Unfortunately, if the ANA test was run using a very common method called Multiplex testing, recent research indicates that there is an up to a 43% chance (depending on the particular Multiplex diagnostic system) that the negative ANA is incorrect (a false negative) for patients with scleroderma!
Diagnosis – Step 1: ANA Testing
(This next discussion is a bit technical but VERY important, so hang in there…).
For many years, ANA testing was done using a method called indirect immunofluorescence (commonly abbreviated as IFA or IIF). This has very high reliability and is the best way to test for the presence of anti-nuclear antibodies. However, it is a complex and time-consuming test that depends on highly trained laboratory personnel. Recently, many commercial laboratories and some larger hospital laboratories have switched their routine ANA and follow-up specific antibody testing to solid phase immunoassays (ELISA or EIA) or a related technique known as a Multiplex platform. These new techniques are less expensive than IFA. However, these new methods of testing can only detect a limited subset of the specific antibodies that are targeted by the tests (typically 8-13) in contrast to IFA that can detect up to 150 different possible antibodies. As a result, these alternate testing methods are more likely to miss relevant autoantibodies yielding a false negative ANA result, as indicated above. This can have a major impact on scleroderma diagnosis. If the results of an initial ANA screening come back negative to the doctor who ordered the ANA test without knowing this data, this can be the start of (in some cases) years of diagnostic limbo for patients. By the time they are finally retested for ANA by the more comprehensive IFA method, their symptoms will have progressed and may be more difficult to treat.
Ironically, had the same ANA plus reflex antibody panel been ordered 15 years ago, the initial ANA test would have been done by IFA, yielding a significantly more accurate result. This raises a serious question as to whether or not modern scleroderma diagnosis is being compromised by using these new, less expensive, testing methods.
Unfortunately, almost no primary care physicians (and some rheumatologists as well) are aware of these methodological problems with ANA testing, especially about the potential for incorrect negative results. The American College of Rheumatology in a 2011 Position Paper discusses these problems and recommends that testing by IFA “should remain the gold standard for ANA testing.” While it is true that ELISA and Multiplex ANA testing usually is consistent with IFA ANA testing, if an initial ANA result done by ELISA or Multiplex testing is negative, it is very important that the test be re-run by IFA to confirm the negative results.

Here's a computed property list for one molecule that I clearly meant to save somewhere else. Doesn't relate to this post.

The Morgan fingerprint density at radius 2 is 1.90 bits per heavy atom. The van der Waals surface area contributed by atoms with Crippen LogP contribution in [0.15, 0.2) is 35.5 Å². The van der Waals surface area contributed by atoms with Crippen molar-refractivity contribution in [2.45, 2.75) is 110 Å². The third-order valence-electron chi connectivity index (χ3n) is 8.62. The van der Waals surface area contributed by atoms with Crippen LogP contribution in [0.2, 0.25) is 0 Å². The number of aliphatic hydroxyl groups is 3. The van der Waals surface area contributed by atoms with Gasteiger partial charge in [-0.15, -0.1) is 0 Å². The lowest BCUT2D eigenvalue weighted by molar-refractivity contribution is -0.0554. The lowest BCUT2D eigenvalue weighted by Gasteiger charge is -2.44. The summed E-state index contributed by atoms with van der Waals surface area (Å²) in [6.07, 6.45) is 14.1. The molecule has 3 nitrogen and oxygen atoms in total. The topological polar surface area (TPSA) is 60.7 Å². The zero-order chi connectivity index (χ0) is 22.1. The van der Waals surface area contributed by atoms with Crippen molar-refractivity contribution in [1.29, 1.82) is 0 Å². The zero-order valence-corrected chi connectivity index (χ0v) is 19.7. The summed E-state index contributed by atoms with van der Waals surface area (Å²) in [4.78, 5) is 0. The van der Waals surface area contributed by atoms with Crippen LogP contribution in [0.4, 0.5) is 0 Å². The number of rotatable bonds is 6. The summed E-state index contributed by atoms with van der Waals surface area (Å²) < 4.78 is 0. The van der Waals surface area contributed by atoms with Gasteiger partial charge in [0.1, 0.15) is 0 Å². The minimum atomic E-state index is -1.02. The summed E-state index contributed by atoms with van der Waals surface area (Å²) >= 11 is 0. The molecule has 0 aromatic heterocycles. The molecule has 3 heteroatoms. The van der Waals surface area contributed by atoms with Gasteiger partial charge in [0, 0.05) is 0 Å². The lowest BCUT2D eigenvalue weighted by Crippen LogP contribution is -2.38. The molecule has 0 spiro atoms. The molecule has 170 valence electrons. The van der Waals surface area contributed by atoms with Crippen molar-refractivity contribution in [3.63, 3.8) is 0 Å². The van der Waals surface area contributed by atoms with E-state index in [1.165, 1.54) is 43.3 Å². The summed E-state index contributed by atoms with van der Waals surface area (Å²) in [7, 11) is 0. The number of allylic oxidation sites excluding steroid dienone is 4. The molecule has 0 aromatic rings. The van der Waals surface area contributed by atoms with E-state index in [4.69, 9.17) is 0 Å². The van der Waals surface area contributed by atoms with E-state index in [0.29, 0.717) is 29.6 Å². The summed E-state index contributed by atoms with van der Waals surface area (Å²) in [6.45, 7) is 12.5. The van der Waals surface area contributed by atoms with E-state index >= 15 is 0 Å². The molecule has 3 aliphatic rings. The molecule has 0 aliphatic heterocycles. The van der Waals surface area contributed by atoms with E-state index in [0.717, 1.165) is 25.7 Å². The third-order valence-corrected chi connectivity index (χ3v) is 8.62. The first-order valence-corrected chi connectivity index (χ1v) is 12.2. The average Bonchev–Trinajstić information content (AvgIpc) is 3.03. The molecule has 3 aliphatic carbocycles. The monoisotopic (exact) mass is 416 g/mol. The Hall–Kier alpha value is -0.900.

However, between 2% and 10% of patients (depending on the study) with systemic scleroderma symptoms are ANA negative, even when done by IFA. In some cases, this negative result is false. For example, there are several different ways that ANA by IFA testing is done, for example using human cells or rodent cells to perform the test. Generally, ANA testing by IFA is done using human cells in the US, but if IFA testing is instead done with other types of cells, and the patient has one of the common scleroderma antibody types (anti-centromere or ACA), there is a significant chance that this antibody will not be detected, and the overall ANA result will falsely be reported as negative.
In most cases, the ANA does change to positive over time. When this occurs, it makes diagnosis very tricky in many cases. This is discussed more below. It is worth noting that the ANA level is generally stable over time, and there is no evidence that the actual tested ANA level is correlated with disease severity.
So what does this mean for someone who is starting the process of potentially being diagnosed with scleroderma? Having just read this information above about ANA testing, you now may well know more about this very narrow topic than almost all primary care docs (and possibly some rheumatologists who don’t specialize in this disease and may not have learned about this research). Educating your doctor can be a very tricky thing to do, but in this case, it is very important to make sure that s/he knows about ANA testing methodology and can thus order the correct type of ANA test. How to approach this potentially difficult interaction with your physician is discussed a bit later in this document.
Diagnosis – Step 2: Specific Antibody Testing